Pizarro and the Inca
Pizarro, like all other Europeans, had the distinct advantage of firearms over the indigenous population he sought to subjugate. The Inca hadn't been exposed to gunpowder until the rifles and cannons of the Spaniards were trained on them. And in addition to the actual advantages the gun offered over the spear or the arrow, it also gave the Spaniards a psychological advantage [source: Minnesota State University].
As in Mexico, psychology played a part in the Andes. Montezuma originally mistook Cortés as a returning god; Atahualpa, who had assumed power as the Inca emperor, believed Pizarro and his men were demigods. It was through this initial trust that Pizarro was able to gain Atahualpa's confidence. He soon captured the ruler and held him for ransom.
After he was paid, Pizarro retained the ruler rather than release him. He attempted to use him as a puppet dictator, carrying out the Spaniard's will through the Incan emperor's decrees. But Pizarro found this tactic useless; Atahualpa was executed at the hands of his captor. The blood of thousands more loyal to the Incan ruler was shed soon after.
The brutality of the Spaniards had become apparent to the Inca. Revolts and battles became normal, and to quash these skirmishes, Pizarro used another Cortés tactic: collusion. The conquistador identified tribes who were enemies of the Inca or unhappy with Inca rule, and established alliances with them.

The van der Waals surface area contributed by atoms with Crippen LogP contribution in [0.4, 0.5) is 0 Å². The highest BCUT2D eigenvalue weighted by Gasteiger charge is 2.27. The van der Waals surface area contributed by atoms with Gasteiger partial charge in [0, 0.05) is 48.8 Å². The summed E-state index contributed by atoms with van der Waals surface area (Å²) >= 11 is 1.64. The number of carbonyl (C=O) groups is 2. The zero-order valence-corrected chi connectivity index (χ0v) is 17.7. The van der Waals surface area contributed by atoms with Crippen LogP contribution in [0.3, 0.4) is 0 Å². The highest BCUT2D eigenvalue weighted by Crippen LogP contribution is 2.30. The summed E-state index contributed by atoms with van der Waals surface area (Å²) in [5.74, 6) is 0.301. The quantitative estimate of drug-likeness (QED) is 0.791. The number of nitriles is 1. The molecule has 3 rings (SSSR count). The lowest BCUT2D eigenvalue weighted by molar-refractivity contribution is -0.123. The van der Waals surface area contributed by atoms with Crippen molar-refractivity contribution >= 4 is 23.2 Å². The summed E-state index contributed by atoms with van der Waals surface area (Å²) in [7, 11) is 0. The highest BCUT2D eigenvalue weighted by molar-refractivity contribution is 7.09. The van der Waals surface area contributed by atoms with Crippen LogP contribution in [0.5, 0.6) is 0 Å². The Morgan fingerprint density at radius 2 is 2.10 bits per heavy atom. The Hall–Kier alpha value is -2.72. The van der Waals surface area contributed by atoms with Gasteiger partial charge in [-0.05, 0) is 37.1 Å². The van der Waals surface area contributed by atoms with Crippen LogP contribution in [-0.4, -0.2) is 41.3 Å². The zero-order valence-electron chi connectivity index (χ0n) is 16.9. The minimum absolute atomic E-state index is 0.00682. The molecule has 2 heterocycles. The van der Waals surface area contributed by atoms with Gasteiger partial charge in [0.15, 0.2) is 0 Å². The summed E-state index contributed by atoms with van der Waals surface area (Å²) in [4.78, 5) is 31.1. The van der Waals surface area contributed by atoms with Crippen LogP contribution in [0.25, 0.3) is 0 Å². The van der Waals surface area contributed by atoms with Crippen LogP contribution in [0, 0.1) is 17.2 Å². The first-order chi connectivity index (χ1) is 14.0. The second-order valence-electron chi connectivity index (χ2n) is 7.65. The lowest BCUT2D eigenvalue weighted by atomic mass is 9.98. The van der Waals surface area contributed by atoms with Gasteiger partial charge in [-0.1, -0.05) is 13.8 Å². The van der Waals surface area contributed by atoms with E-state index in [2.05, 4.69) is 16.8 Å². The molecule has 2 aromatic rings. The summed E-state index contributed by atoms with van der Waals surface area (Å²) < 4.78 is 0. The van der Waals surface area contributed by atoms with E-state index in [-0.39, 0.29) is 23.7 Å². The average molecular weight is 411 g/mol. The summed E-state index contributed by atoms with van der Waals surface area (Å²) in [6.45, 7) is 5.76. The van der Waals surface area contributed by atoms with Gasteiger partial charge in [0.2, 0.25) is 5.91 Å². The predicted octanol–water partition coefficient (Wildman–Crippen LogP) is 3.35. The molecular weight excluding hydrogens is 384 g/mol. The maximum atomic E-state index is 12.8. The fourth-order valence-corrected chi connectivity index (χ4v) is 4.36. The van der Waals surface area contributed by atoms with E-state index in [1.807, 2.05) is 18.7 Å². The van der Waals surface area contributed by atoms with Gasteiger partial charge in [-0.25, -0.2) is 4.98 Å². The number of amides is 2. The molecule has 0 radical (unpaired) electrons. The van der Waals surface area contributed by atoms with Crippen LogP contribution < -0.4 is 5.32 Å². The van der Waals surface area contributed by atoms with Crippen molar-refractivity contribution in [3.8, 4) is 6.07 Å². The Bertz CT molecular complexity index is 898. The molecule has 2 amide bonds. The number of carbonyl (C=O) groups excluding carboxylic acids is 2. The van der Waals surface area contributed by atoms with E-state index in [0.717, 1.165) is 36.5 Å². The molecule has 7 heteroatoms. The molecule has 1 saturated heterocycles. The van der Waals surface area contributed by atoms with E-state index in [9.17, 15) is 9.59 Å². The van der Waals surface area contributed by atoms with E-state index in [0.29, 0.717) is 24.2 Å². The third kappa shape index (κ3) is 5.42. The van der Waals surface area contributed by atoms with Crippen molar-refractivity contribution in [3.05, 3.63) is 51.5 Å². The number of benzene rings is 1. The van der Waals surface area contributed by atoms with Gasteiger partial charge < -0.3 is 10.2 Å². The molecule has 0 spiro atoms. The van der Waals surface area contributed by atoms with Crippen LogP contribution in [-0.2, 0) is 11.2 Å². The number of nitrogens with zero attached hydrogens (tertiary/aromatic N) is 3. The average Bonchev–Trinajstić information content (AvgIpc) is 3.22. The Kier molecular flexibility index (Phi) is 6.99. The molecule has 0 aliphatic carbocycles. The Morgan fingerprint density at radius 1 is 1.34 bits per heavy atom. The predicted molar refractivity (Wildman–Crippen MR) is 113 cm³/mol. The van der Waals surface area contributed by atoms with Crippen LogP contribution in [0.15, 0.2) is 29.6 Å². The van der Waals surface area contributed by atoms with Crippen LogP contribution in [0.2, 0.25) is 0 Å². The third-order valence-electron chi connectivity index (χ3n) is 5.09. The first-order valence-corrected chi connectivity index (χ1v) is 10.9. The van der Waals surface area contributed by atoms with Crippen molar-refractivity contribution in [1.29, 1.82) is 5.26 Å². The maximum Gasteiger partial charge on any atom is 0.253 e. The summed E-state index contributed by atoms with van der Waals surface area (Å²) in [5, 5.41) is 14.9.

Superior weaponry, psychological warfare, a perfectly timed arrival and native allies certainly helped Pizarro. But remember the Spaniard arrived in the Andes with fewer than 200 men. Even with these advantages, he wouldn't have been successful had it not been for another weapon, unexpected by both sides.
Biological warfare in the form of smallpox allowed Pizarro to conquer the Inca. Smallpox spread quickly through the Americas prior to Pizarro's arrival. Having lived alongside livestock for millennia gave much of Europe immunity to the worst ravages of smallpox. But the indigenous tribes of the Americas had no such advantage.
Smallpox unexpectedly killed Incan emperor Huayna Cupac, leaving the empire in civil unrest and war. The disease decimated the Incan population, paving the way for Pizarro's paltry troops to conquer a once-vast nation. "So complete was the chaos that Francisco Pizarro was able to seize an empire the size of Spain and Italy combined with a force of 168 men," writes Charles Mann in "1491" [source: Mann].
Ultimately, the diseases the Europeans brought with them did more damage than guns or greed. Within the 130 years following Columbus an estimated 95 percent of the Americas' inhabitants died [source: Mann].
For more information on conquest and other related topics, visit the next page.
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More Great Links
- Byers, Chris. "Directions in ethnohistorical research in the Inca state and economy." Sussex University. February 2001. http://www.yorku.ca/cerlac/documents/Beyers.pdf
- Clark, Leisl. "The sacrificial ceremony." Nova. November 2000. http://www.pbs.org/wgbh/nova/peru/worlds/sacrifice1.html
- Hooker, Richard. "Civilizations in America: Incas." Washington State University. June 6, 1999. http://www.wsu.edu/~dee/CIVAMRCA/INCAS.HTM
- Mann, Charles C. "1491." Atlantic Monthly. March 2002. http://www.theatlantic.com/doc/200203/mann
- "Cortés, Hernán, marqués del Valle de Oaxaca." Encyclopedia Britannica. 2008.http://www.britannica.com/eb/article-1557
- "Inca." Minnesota State University. http://www.mnsu.edu/emuseum/prehistory/latinamerica/south/cultures/inca.html
- Fowler, William R. “Inca Empire.” Microsoft Encarta Encyclopedia. 2000. http://autocww2.colorado.edu/~blackmon/E64ContentFiles/HistoryOfTheAmericas/IncaEmpire.html